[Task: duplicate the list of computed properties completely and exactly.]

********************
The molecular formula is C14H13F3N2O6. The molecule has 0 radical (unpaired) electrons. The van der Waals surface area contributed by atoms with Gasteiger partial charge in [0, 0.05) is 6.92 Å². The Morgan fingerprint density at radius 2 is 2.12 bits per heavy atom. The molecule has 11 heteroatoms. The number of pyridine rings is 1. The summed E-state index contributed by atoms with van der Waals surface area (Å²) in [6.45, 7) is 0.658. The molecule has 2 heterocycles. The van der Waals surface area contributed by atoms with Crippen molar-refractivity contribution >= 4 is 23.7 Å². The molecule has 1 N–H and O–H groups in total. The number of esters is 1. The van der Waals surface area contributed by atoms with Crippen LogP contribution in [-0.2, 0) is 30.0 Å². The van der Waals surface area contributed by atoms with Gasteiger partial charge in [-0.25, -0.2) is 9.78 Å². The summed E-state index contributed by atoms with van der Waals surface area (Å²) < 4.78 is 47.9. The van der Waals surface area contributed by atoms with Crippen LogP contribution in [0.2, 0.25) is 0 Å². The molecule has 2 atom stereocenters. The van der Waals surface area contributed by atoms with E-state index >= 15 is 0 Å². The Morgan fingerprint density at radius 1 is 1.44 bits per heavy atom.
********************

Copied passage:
The molecular formula is C14H13F3N2O6. The molecule has 0 radical (unpaired) electrons. The van der Waals surface area contributed by atoms with Gasteiger partial charge in [0, 0.05) is 6.92 Å². The Morgan fingerprint density at radius 2 is 2.12 bits per heavy atom. The molecule has 11 heteroatoms. The number of pyridine rings is 1. The summed E-state index contributed by atoms with van der Waals surface area (Å²) in [6.45, 7) is 0.658. The molecule has 2 heterocycles. The van der Waals surface area contributed by atoms with Crippen molar-refractivity contribution >= 4 is 23.7 Å². The molecule has 1 N–H and O–H groups in total. The number of esters is 1. The van der Waals surface area contributed by atoms with Crippen LogP contribution in [-0.2, 0) is 30.0 Å². The van der Waals surface area contributed by atoms with Gasteiger partial charge in [-0.25, -0.2) is 9.78 Å². The summed E-state index contributed by atoms with van der Waals surface area (Å²) < 4.78 is 47.9. The van der Waals surface area contributed by atoms with Crippen LogP contribution in [0.2, 0.25) is 0 Å². The molecule has 2 atom stereocenters. The van der Waals surface area contributed by atoms with E-state index >= 15 is 0 Å². The Morgan fingerprint density at radius 1 is 1.44 bits per heavy atom.